Training your dog is an important responsibility that a dog owner will have. Not only for the owner's welfare or the welfare of everyone that is around him, but for the dog itself. Being a responsible owner is not only making sure he has food and water, or medical attention.
A well trained dog can be a great addition to any household but let's face it; an untrained dog that goes to the bathroom in the house, or pulls your dinner off the counter, or jumps on the dining room table and eats all your food or chasing after a car going down the street, or bites someone is not doing Fido any good.
As a good owner you need to teach your dog what you expect of him. There are many different methods to train your dog. What ever way you choose, stay with it and follow through.
Let's stick with some basic principles.
It is important for you to be consistent with your dog's routine. This will be one of main rules that help you with housetraining.
When your dog has a specific time for eating, sleeping, and playtime, he will more likely succeed in housetraining.
Keep an Eating Schedule:
Regular eating schedule will give your puppy a predictable appetite, which will help to regulate his digestive processes.
Obviously, the more food and water you give your puppy, the more he will need to eliminate.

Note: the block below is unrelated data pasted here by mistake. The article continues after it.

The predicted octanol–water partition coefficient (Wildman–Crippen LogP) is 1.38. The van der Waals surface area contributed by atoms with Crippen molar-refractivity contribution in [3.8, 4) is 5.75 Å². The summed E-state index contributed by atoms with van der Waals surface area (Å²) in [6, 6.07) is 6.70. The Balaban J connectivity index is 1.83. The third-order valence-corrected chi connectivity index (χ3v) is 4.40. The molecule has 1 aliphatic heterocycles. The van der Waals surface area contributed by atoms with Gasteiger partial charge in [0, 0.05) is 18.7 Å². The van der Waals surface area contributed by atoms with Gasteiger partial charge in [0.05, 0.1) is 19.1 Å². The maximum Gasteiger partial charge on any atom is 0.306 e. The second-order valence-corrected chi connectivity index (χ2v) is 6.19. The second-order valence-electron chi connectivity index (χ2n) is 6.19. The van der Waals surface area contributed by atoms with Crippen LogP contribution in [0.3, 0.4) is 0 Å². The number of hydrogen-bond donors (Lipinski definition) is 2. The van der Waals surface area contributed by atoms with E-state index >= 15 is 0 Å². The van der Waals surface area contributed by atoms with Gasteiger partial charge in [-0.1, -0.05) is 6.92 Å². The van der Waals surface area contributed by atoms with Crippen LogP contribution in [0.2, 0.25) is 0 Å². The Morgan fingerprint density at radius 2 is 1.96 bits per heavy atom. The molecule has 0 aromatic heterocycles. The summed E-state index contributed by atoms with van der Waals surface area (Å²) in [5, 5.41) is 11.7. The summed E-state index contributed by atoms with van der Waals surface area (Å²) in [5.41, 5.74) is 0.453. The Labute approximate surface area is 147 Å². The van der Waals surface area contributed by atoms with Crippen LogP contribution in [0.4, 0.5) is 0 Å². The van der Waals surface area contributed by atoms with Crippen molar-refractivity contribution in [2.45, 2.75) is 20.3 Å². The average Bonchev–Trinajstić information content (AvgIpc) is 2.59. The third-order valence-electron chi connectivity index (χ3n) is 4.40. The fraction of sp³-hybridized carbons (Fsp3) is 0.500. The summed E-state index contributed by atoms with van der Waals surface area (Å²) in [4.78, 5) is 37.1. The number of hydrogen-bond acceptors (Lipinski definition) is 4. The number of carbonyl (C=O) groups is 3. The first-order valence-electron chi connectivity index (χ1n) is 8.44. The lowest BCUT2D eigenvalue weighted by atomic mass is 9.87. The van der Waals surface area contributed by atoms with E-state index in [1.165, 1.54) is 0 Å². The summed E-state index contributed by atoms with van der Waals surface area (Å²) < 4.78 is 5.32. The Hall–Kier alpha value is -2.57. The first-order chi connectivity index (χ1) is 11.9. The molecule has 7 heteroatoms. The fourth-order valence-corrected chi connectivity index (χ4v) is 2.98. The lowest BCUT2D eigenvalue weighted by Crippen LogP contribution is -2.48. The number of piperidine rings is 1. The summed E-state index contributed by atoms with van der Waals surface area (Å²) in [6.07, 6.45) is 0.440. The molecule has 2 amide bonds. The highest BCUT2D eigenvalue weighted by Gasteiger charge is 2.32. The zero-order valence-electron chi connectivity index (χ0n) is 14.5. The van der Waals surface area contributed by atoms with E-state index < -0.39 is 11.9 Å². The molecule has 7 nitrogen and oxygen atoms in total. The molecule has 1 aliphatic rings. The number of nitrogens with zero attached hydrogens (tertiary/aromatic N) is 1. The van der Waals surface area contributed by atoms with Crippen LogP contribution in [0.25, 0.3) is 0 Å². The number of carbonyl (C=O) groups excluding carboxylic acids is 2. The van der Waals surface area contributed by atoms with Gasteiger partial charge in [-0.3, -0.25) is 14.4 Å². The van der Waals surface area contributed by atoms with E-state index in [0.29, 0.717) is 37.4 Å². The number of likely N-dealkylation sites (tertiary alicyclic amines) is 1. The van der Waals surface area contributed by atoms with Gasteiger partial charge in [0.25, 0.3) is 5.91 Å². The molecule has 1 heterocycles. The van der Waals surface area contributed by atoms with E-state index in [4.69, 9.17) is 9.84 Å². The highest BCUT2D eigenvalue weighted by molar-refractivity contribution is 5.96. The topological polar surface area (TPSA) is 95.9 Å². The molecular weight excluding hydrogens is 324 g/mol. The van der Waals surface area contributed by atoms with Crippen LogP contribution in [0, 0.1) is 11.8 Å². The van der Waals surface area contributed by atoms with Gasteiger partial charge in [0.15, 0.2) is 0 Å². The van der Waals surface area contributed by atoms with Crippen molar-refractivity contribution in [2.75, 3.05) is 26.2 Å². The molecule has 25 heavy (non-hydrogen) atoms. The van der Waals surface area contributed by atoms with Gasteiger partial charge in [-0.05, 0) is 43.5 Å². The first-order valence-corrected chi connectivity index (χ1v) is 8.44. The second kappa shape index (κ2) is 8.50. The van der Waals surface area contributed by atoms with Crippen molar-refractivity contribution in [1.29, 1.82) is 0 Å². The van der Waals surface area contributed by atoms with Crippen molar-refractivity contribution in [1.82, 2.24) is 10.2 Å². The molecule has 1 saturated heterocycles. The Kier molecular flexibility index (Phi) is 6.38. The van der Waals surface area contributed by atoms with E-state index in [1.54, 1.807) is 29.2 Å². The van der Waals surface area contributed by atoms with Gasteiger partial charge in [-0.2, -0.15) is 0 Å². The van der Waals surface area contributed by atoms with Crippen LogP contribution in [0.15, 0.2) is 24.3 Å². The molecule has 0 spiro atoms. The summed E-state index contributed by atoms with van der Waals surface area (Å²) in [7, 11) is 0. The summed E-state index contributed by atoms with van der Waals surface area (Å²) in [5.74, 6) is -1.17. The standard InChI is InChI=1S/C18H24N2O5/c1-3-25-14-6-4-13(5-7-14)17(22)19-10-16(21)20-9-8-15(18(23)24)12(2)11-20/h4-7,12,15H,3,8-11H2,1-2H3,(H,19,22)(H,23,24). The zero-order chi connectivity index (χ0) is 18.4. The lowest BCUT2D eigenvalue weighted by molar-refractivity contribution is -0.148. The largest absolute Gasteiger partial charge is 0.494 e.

Be sure to follow the instructions regarding how much to feed your puppy at which ages and weight level.
Also only leave your dog food down at meal times for about 20 minutes. Leaving food down throughout the day makes potty training much more difficult to master as it upsets your dog's toileting regime.
After your puppy eats, there will be a very short amount of time before he needs to eliminate. To be safe, take him outside 15 to 20 minutes after he eats.
Be sure to give your puppy plenty of water throughout the day, especially around mealtime because this is critical for carrying waste material from his body.
Keep a Sleeping Schedule:
Consistency in your puppy's sleeping patterns is also important. Crate training really comes in handy here. A puppy likes to keep his "den" clean, so he will be less likely to eliminate in his crate as long as it is not too big.
You can predict that a puppy will almost always need to eliminate when he wakes up in the morning or after naps. He should be given an opportunity to eliminate before retiring to the crate for a nap or for the night.
When a puppy is engaged in playtime, chances are he will need to eliminate during or afterwards. Keep your play sessions short and make sure you give him plenty of time to eliminate before coming back into the house.
Think of a command phrase that you will say every time you want your dog to go outside. It could be "Do you want to go outside" or "Do you want to go potty?" You will use this same phrase every time you take him outside. Be consistent, don't say "do you want to go outside" in the morning and then say "Do you want to go potty" later. Your dog needs to learn what you are saying to him.
Again, be consistent and educate the whole family on the methods you choose to train your new puppy. Changing methods between family members will confuse you dog.
Do your research and have fun. With a little work you can enjoy a lifetime of happiness with your dog.